published: November, 08, 2017 Written by // Guest Authors - Revolving Door Categories // Social Media, As Prevention , General Health, Treatment Guidelines -including when to start, Health, Revolving Door, International , Treatment, Guest Authors, Media

Over 12 months of follow-up, individuals who started antiretrovirals within 30 days of their diagnosis had a 63% reduction in their mortality risk compared to people who remained antiretroviral-naïve. From AIDSmap, Michael Carrter reports.

Starting ART immediately after HIV diagnosis cuts mortality risk by two-thirds for people with high CD4 cell counts

People with a high CD4 cell count who start antiretroviral therapy (ART) immediately after diagnosis with HIV cut their 12-month mortality risk by two-thirds, according to research conducted in China and published in Clinical Infectious Diseases. The retrospective study involved over 35,000 people who were newly diagnosed with HIV between 2012 and 2014. All had a CD4 cell count above 500 cells/mm3. Over 12 months of follow-up, individuals who started antiretrovirals within 30 days of their d

People with HIV still expect a lower quality of life than their negative peers, European survey finds

published: October, 31, 2017 Written by // Guest Authors - Revolving Door Categories // Social Media, International AIDS Conference , As Prevention , Treatment Guidelines -including when to start, Mental Health, Health, Revolving Door, International , Treatment, Guest Authors, Living with HIV, Media

Nearly 40% with an undetectable viral load still consider themselves infectious. Gus Cairns reports on a European study commissioned by Gilead Sciences.

People with HIV still expect a lower quality of life than their negative peers, European survey finds

A study commissioned by the drug company Gilead Sciences and conducted in five European countries has found that, compared with their HIV-negative peers, people with HIV still expect to die sooner and think they are less likely to achieve a long-term relationship. The results were announced yesterday during the 16th European AIDS Conference (EACS 2017) in Milan, Italy. The survey found that 54% of HIV-positive people considered HIV to be a barrier to sex with others, and of them 87% (47% o

A year of generic PrEP could recoup its own cost within five years if effectiveness is high, Public Health England model finds

published: October, 26, 2017 Written by // Guest Authors - Revolving Door Categories // Social Media, As Prevention , Gay Men, Treatment Guidelines -including when to start, Health, Revolving Door, International , Treatment, Guest Authors, Media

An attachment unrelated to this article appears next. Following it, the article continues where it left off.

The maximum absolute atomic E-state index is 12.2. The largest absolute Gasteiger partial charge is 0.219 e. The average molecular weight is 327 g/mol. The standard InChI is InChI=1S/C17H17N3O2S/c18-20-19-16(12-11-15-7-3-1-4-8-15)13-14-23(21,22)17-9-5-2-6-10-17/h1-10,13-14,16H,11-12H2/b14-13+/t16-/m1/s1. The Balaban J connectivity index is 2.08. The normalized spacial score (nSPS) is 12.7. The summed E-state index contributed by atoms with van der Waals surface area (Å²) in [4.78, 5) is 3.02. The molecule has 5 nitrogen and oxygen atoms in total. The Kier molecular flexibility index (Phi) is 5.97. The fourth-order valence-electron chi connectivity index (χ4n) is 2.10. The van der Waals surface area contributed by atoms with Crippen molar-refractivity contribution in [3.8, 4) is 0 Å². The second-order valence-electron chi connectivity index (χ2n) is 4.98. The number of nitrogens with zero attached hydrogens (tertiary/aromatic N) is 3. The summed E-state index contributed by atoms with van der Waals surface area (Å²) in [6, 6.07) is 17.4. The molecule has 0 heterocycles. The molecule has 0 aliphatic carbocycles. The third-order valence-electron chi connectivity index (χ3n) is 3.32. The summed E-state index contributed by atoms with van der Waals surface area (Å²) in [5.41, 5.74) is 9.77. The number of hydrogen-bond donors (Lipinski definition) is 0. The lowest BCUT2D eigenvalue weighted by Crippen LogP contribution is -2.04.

From AIDSmap, Gus Cairns reports on the findings of a cost-effectiveness model developed by Public Health England.

A year of generic PrEP could recoup its own cost within five years if effectiveness is high, Public Health England model finds

A cost-effectiveness model developed by Public Health England finds that just one year’s worth of pre-exposure prophylaxis (PrEP), given to gay men during a period of moderate to high HIV risk, would recoup its own costs and save the NHS money within 23 years if PrEP effectiveness was as high as that seen in the PROUD study – and if PrEP drug prices remained at the current level. However, if drug prices fell by 90% as a result of the availability of generics, one year of PrEP would recoup

Many gay/bisexual men currently taking PrEP would switch to injectable forms of the therapy should it become available

published: October, 12, 2017 Written by // Guest Authors - Revolving Door Categories // Social Media, African, Caribbean and Black, As Prevention , Gay Men, Treatment Guidelines -including when to start, Research, Sexual Health, Health, Revolving Door, International , Treatment, Guest Authors, Media

"It removes the requirement to take daily treatment and the need to maintain high levels of treatment adherence." From AIDSmap, Michael Carter reports.

Many gay/bisexual men currently taking PrEP would switch to injectable forms of the therapy should it become available

Approximately a third of gay and bisexual men who are currently taking oral (tenofovir/emtricitabine) pre-exposure prophylaxis (PrEP) would prefer long-acting injectable PrEP should it become available, investigators report in AIDS and Behavior. Individuals were less likely to prefer injectable PrEP if they had concerns about the level of protection it provided against HIV and/or about its durability. “About one-third of GBM [gay and bisexual men] currently taking oral PrEP would prefer LA

Virally suppressed people have “effectively no risk” of transmitting HIV, says US CDC: but how many are suppressed?

published: October, 06, 2017 Categories // African, Caribbean and Black, Social Media, As Prevention , Gay Men, Current Affairs, Treatment Guidelines -including when to start, Revolving Door, International , Treatment, Guest Authors, Media

Over 60% of gay men have viral suppression, but less than 30% of under 25s. From AIDSmap, Gus Cairns reports.

Virally suppressed people have “effectively no risk” of transmitting HIV, says US CDC: but how many are suppressed?

The US Centers for Disease Control and Prevention (CDC) used 27 September, National Gay Men’s HIV/AIDS Awareness Day, to announce that HIV diagnoses had fallen in white gay and bisexual men and remained stable among African-American gay men between 2010 and 2014, its last complete year of figures. The CDC went further in its release: for the first time, it attributed this slowing of diagnoses to “the prevention effectiveness of antiretroviral therapy (ART)” and said that data from